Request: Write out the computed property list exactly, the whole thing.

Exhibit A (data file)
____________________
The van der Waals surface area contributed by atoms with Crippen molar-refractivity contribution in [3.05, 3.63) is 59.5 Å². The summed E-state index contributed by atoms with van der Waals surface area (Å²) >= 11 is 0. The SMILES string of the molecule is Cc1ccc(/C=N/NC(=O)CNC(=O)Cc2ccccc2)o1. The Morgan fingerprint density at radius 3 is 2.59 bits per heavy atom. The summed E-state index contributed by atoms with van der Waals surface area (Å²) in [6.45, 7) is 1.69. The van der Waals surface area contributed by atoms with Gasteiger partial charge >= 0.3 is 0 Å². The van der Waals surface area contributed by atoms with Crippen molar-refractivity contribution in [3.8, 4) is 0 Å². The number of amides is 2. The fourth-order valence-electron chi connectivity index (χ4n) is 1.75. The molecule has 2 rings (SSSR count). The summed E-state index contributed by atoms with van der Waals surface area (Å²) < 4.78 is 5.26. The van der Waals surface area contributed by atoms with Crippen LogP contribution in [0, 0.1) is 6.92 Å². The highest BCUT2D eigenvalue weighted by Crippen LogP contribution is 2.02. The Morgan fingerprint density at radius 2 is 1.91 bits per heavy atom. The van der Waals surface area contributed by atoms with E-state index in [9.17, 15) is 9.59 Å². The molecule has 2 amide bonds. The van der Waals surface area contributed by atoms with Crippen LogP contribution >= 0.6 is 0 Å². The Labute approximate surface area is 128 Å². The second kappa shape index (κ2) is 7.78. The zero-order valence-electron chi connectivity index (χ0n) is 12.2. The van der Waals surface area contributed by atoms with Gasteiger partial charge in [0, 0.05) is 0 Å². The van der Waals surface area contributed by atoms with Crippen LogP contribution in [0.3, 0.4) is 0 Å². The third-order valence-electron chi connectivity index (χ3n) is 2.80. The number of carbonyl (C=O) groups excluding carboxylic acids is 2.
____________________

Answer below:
The van der Waals surface area contributed by atoms with Crippen molar-refractivity contribution in [3.05, 3.63) is 59.5 Å². The summed E-state index contributed by atoms with van der Waals surface area (Å²) >= 11 is 0. The SMILES string of the molecule is Cc1ccc(/C=N/NC(=O)CNC(=O)Cc2ccccc2)o1. The Morgan fingerprint density at radius 3 is 2.59 bits per heavy atom. The summed E-state index contributed by atoms with van der Waals surface area (Å²) in [6.45, 7) is 1.69. The van der Waals surface area contributed by atoms with Gasteiger partial charge >= 0.3 is 0 Å². The van der Waals surface area contributed by atoms with Crippen molar-refractivity contribution in [3.8, 4) is 0 Å². The number of amides is 2. The fourth-order valence-electron chi connectivity index (χ4n) is 1.75. The molecule has 2 rings (SSSR count). The summed E-state index contributed by atoms with van der Waals surface area (Å²) < 4.78 is 5.26. The van der Waals surface area contributed by atoms with Crippen LogP contribution in [0, 0.1) is 6.92 Å². The highest BCUT2D eigenvalue weighted by Crippen LogP contribution is 2.02. The Morgan fingerprint density at radius 2 is 1.91 bits per heavy atom. The van der Waals surface area contributed by atoms with E-state index in [9.17, 15) is 9.59 Å². The molecule has 2 amide bonds. The van der Waals surface area contributed by atoms with Crippen LogP contribution >= 0.6 is 0 Å². The Labute approximate surface area is 128 Å². The second kappa shape index (κ2) is 7.78. The zero-order valence-electron chi connectivity index (χ0n) is 12.2. The van der Waals surface area contributed by atoms with Gasteiger partial charge in [0, 0.05) is 0 Å². The van der Waals surface area contributed by atoms with Crippen LogP contribution in [0.3, 0.4) is 0 Å². The third-order valence-electron chi connectivity index (χ3n) is 2.80. The number of carbonyl (C=O) groups excluding carboxylic acids is 2.